Monthly Archives: February 2016

I’m using y’umor


The most I’ve laughed was when Steve and I were learning to rollerblade in Melbourne back in the 90s. It was that painful laughter when you can’t breathe, you can’t stand up (and not because you hit the concrete hard), you just want it to end but it goes on and on and you think you might actually die from laughing.

Everyone knows I love Seinfeld but other obsessions are the Office (UK version only) and Kath & Kim – the Australian version only (some humour does not adapt to other cultures). And Kath & Kim was the source of another of those moments when I thought I might die from laughter. We were in Alice Springs for my company’s annual conference – it had been a difficult week to put it subtly and a few of us went to dinner to recover. Colin, who was president of the company at the time, relayed the latest episode, The Moon, which had Kath and Kel stuck at Melbourne airport for their honeymoon when traffic controllers went on strike over a GST-related dispute. It was the “perfect honeymoon” as Kath and Kel bought matching Coogee jumpers (possibly the worst ‘fashion’ trend in history), hung out in the Internet café, Australis and Sanity records and attempted to gain access to the Qantas Club lounge using a Video Easy card. Perhaps it was the hard week we’d had, the wine, Colin’s telling of it or all of the above but we were almost evicted from the restaurant for laughing too hard for too long and causing a public disturbance.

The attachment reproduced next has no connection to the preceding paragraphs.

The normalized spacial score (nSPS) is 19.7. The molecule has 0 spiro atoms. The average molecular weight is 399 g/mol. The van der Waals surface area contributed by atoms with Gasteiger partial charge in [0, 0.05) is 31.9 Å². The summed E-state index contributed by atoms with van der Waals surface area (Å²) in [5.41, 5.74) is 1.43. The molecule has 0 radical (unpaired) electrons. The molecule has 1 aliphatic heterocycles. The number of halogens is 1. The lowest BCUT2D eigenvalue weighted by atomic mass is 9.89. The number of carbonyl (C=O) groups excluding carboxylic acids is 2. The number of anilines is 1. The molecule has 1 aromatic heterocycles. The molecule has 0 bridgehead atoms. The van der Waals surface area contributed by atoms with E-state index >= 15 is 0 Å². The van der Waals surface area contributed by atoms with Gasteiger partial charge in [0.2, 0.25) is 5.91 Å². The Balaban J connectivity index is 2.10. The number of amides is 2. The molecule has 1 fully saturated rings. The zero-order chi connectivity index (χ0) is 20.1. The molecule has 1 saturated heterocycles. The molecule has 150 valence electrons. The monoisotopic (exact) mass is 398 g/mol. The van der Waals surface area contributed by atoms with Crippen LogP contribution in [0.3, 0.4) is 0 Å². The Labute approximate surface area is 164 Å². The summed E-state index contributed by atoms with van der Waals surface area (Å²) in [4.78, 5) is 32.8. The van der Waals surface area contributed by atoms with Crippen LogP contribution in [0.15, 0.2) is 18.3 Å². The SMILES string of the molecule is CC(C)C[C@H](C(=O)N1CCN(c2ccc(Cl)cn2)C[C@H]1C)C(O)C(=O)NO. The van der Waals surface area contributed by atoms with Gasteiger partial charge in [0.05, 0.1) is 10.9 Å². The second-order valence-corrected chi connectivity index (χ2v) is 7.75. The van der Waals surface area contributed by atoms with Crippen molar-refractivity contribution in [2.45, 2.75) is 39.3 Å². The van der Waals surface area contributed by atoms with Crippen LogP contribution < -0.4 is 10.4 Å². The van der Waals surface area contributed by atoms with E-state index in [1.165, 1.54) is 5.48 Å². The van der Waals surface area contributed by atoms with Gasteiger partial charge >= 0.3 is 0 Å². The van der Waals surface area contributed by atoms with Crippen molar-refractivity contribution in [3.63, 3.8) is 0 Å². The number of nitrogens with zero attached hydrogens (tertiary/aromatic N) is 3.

[As a side note, Colin’s wife Tracy who was with us that night is running for mayor of the Southern Downs Region and I wish her all the best – she would be exceptional in the role.]

Kath & Kim, like many archetypal shows, united its audience beyond the season finale partly because of its unique vernacular which is understood and appreciated by devotees to the exclusion of others, much like Seinfeld. Ultimately, Kath & Kim was successful as the humour or “y’umor” as Kath called it, was dedicated to the essential characteristic of Australian, and British humour and that is self-deprecation.

Australian humour tends to be dry, full of extremes, anti-authoritarian, self-mocking and ironic. There’s no need to pretend people are perfect; we’re not and making fun of foibles, quirks and idiosyncacies is our way of showing we care, we like you. It’s not for everyone but it is why we love Kath & Kim which relentlessly ridicules the worst aspects of Australian society and ‘culture’.